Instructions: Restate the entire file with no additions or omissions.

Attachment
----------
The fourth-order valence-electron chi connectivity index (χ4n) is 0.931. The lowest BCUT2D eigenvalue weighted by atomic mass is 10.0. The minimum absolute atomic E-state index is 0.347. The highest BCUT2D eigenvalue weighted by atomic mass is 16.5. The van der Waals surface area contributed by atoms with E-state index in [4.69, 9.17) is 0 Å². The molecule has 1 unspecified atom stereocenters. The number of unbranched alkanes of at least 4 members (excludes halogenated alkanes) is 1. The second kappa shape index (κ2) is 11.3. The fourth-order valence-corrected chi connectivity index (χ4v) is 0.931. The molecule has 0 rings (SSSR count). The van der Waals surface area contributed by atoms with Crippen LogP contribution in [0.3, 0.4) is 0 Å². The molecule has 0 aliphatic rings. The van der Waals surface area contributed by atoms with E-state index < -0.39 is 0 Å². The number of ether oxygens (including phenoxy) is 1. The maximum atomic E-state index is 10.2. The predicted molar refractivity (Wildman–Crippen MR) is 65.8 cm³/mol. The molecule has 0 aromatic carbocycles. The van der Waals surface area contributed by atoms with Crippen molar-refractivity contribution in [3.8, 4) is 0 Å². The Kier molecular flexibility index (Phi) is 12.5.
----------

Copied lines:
The fourth-order valence-electron chi connectivity index (χ4n) is 0.931. The lowest BCUT2D eigenvalue weighted by atomic mass is 10.0. The minimum absolute atomic E-state index is 0.347. The highest BCUT2D eigenvalue weighted by atomic mass is 16.5. The van der Waals surface area contributed by atoms with E-state index in [4.69, 9.17) is 0 Å². The molecule has 1 unspecified atom stereocenters. The number of unbranched alkanes of at least 4 members (excludes halogenated alkanes) is 1. The second kappa shape index (κ2) is 11.3. The fourth-order valence-corrected chi connectivity index (χ4v) is 0.931. The molecule has 0 rings (SSSR count). The van der Waals surface area contributed by atoms with Crippen LogP contribution in [0.3, 0.4) is 0 Å². The molecule has 0 aliphatic rings. The van der Waals surface area contributed by atoms with E-state index < -0.39 is 0 Å². The number of ether oxygens (including phenoxy) is 1. The maximum atomic E-state index is 10.2. The predicted molar refractivity (Wildman–Crippen MR) is 65.8 cm³/mol. The molecule has 0 aromatic carbocycles. The van der Waals surface area contributed by atoms with Crippen molar-refractivity contribution in [3.8, 4) is 0 Å². The Kier molecular flexibility index (Phi) is 12.5.